3. If it’s a local story but you really really want to know more about it, rather than clicking, check one of the alt sites that posts unfiltered media releases, like Scoop.co.nz  Odds are you’ll find the local story came from a press release and it’s right there, on the site. (Scoop also has some original content, and often it’s good. Gordon Campbell, for example, lives there.) A moderately acceptable option is to also look for it at the Radio New Zealand news site.

3 (a). If it’s a local story, and it’s original investigative reporting that you’re not going to get from Scoop etc. and you really want to read about it — and I’m pretty sure you can usually tell if it’s decent journalism without clicking, especially if you’ve scouted the landscape and made sure it’s nowhere else — then you can click. The beauty of this is that you’ll be reinforcing the teeny tiny bit of good stuff MSM sometimes does, while not reinforcing the tsunami of crap. Perfect!

4. At this point, you’ll realise there’s almost nothing that appears in or on NZ’s mainstream media that you need to click on. And if it’s just that you want to click on it because, well, you’re a bit addicted to the bait…you’ve just got to tough that out.

5. Social Media: Social media are among the worst purveyors of mainstream media crap. At this point, I think its sole purpose is to play into the hands of the purveyors of click bait. And MSM love it. Oh, how they love it when Twitter and FB get all exercised about a story they wrote and presented in a way designed to get Twitter and FB all exercised. God, we’re like lemmings. (Actually, I don’t know anything about lemmings.) Some “friend” on FB or Twitter will post a link, express some outrage and before you know it, the bait is trending and the drug sellers are happy. I personally think the answer is to get the hell off social media. If you care about your own health and the health of society, just give that stuff up. Go cold turkey (If you can’t, um, what does that say about whether or not you’re a free individal?) Hard? Yeah. And I appreciate that’s too much for some, so if you can’t quit social media, just don’t click, don’t ‘like’ and don’t bloody retweet it.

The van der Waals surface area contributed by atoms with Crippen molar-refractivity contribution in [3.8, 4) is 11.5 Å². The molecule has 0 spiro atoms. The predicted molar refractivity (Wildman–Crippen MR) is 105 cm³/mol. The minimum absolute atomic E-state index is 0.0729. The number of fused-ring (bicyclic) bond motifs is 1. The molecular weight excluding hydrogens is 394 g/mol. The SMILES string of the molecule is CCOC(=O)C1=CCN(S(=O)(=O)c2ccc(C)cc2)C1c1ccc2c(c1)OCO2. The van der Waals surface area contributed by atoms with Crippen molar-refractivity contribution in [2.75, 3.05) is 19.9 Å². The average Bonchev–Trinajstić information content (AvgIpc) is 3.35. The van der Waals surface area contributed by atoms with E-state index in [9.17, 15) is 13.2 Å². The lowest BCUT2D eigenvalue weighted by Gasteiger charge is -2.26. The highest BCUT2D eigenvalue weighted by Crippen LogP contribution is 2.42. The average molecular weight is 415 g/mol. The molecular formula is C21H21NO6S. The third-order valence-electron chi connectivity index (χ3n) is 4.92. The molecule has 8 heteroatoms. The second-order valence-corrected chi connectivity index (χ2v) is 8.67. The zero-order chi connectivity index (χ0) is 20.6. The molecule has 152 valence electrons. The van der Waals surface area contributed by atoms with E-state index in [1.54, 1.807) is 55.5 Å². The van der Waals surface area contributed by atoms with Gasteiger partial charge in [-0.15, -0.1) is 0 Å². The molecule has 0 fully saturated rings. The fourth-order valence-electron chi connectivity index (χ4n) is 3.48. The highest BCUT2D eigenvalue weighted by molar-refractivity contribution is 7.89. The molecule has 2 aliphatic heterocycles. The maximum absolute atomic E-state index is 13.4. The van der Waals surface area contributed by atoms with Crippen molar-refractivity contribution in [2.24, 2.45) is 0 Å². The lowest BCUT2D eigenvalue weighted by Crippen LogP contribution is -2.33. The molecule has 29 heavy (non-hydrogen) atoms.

6. The Left, blogs etc. I’m a raving lefty, but lefties are among the worst suckers for mainstream media crap and bait you could ever meet. They don’t just lazily retweet or post links on FB about which they fool themselves that they’re activists by “liking” or even posting a comment. No, some of them even devote entire blogs to expressing their outrage about the latest MSM outrage. (At the same time as whining about MSM hegemony!) Again, yeah, you get the picture, all they’re doing is reinforcing the MSM they so loathe, with all its click bait mentality. This outrage in turn gets FB’d and tweeted and so it goes. Just stop. Please. Stop. I know, I know, I’ve done this. On this very blog. And I’ll probably do it again. But at the very least, be aware you’re doing it, try not to do it unless it’s really really important/necessary; try to find alternatives, try to write posts that do not link to MSM crap or click bait. Go back and re-read points 1 and 2.

So, go off and practice that. Try it for a week or so and see how you go. I guarantee you’ll feel better. Clearer. Calmer. There’s a lot of room in life for media of value — by which I mean, books, literature, poetry, good movies, alt media feature writing. But if all your time is taken up wallowing around in the mire that is NZ’s MSM, you won’t get to enjoy any of it. Do it for yourself. And for the health of society. And stay tuned: I expect to be posting more on this issue in the future. Weaning ourselves off this drug is hard. It’s a long and difficult road, and we’ll all be frequently falling off the wagon. But, people, mixed and bad metaphors aside: Yes We Can!

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One Response to Quitting the Media: Part I

  1. friagabi says:

    And they are so self -referential. They give each other awards for the best this and that (like there are so many options – 1st 2nd and 3rd is about it in NZ) and today we are thrilled to be sharing the 25th birthday of TV3. As you say, do we care at all? NO.